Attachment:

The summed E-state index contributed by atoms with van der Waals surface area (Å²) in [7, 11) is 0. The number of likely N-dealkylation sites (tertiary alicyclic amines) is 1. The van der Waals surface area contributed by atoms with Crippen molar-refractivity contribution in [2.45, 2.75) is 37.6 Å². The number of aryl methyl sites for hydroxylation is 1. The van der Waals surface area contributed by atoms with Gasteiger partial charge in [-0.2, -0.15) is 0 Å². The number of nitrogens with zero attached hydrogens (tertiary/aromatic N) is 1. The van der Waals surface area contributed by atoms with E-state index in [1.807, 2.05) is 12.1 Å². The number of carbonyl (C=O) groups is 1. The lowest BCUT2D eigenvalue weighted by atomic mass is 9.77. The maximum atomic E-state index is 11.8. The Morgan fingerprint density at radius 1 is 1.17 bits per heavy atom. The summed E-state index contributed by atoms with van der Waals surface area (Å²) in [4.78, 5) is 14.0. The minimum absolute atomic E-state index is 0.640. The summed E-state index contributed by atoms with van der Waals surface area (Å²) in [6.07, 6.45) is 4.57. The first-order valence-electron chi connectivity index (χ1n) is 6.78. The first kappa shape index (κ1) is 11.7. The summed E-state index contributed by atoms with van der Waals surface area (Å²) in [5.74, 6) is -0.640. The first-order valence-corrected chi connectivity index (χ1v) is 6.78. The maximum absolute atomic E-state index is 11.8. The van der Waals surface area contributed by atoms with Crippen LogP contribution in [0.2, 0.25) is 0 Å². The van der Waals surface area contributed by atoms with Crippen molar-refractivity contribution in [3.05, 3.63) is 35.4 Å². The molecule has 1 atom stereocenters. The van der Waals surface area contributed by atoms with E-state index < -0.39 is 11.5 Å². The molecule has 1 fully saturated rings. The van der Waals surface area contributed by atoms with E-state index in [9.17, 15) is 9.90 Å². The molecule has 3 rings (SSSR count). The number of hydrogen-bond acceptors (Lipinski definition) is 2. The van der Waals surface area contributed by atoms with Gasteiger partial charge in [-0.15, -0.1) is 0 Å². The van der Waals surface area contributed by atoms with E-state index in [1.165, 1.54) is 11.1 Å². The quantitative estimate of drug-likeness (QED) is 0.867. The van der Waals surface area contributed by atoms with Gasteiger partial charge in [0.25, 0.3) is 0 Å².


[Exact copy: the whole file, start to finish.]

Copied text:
The summed E-state index contributed by atoms with van der Waals surface area (Å²) in [7, 11) is 0. The number of likely N-dealkylation sites (tertiary alicyclic amines) is 1. The van der Waals surface area contributed by atoms with Crippen molar-refractivity contribution in [2.45, 2.75) is 37.6 Å². The number of aryl methyl sites for hydroxylation is 1. The van der Waals surface area contributed by atoms with Gasteiger partial charge in [-0.2, -0.15) is 0 Å². The number of nitrogens with zero attached hydrogens (tertiary/aromatic N) is 1. The van der Waals surface area contributed by atoms with E-state index in [1.807, 2.05) is 12.1 Å². The number of carbonyl (C=O) groups is 1. The lowest BCUT2D eigenvalue weighted by atomic mass is 9.77. The maximum atomic E-state index is 11.8. The Morgan fingerprint density at radius 1 is 1.17 bits per heavy atom. The summed E-state index contributed by atoms with van der Waals surface area (Å²) in [4.78, 5) is 14.0. The minimum absolute atomic E-state index is 0.640. The summed E-state index contributed by atoms with van der Waals surface area (Å²) in [6.07, 6.45) is 4.57. The first-order valence-electron chi connectivity index (χ1n) is 6.78. The first kappa shape index (κ1) is 11.7. The summed E-state index contributed by atoms with van der Waals surface area (Å²) in [5.74, 6) is -0.640. The first-order valence-corrected chi connectivity index (χ1v) is 6.78. The maximum absolute atomic E-state index is 11.8. The van der Waals surface area contributed by atoms with Crippen LogP contribution in [0.2, 0.25) is 0 Å². The van der Waals surface area contributed by atoms with Crippen molar-refractivity contribution in [3.05, 3.63) is 35.4 Å². The molecule has 1 atom stereocenters. The van der Waals surface area contributed by atoms with E-state index < -0.39 is 11.5 Å². The molecule has 1 fully saturated rings. The van der Waals surface area contributed by atoms with E-state index in [9.17, 15) is 9.90 Å². The molecule has 3 rings (SSSR count). The number of hydrogen-bond acceptors (Lipinski definition) is 2. The van der Waals surface area contributed by atoms with Gasteiger partial charge in [-0.15, -0.1) is 0 Å². The van der Waals surface area contributed by atoms with E-state index in [1.165, 1.54) is 11.1 Å². The quantitative estimate of drug-likeness (QED) is 0.867. The van der Waals surface area contributed by atoms with Gasteiger partial charge in [0.25, 0.3) is 0 Å².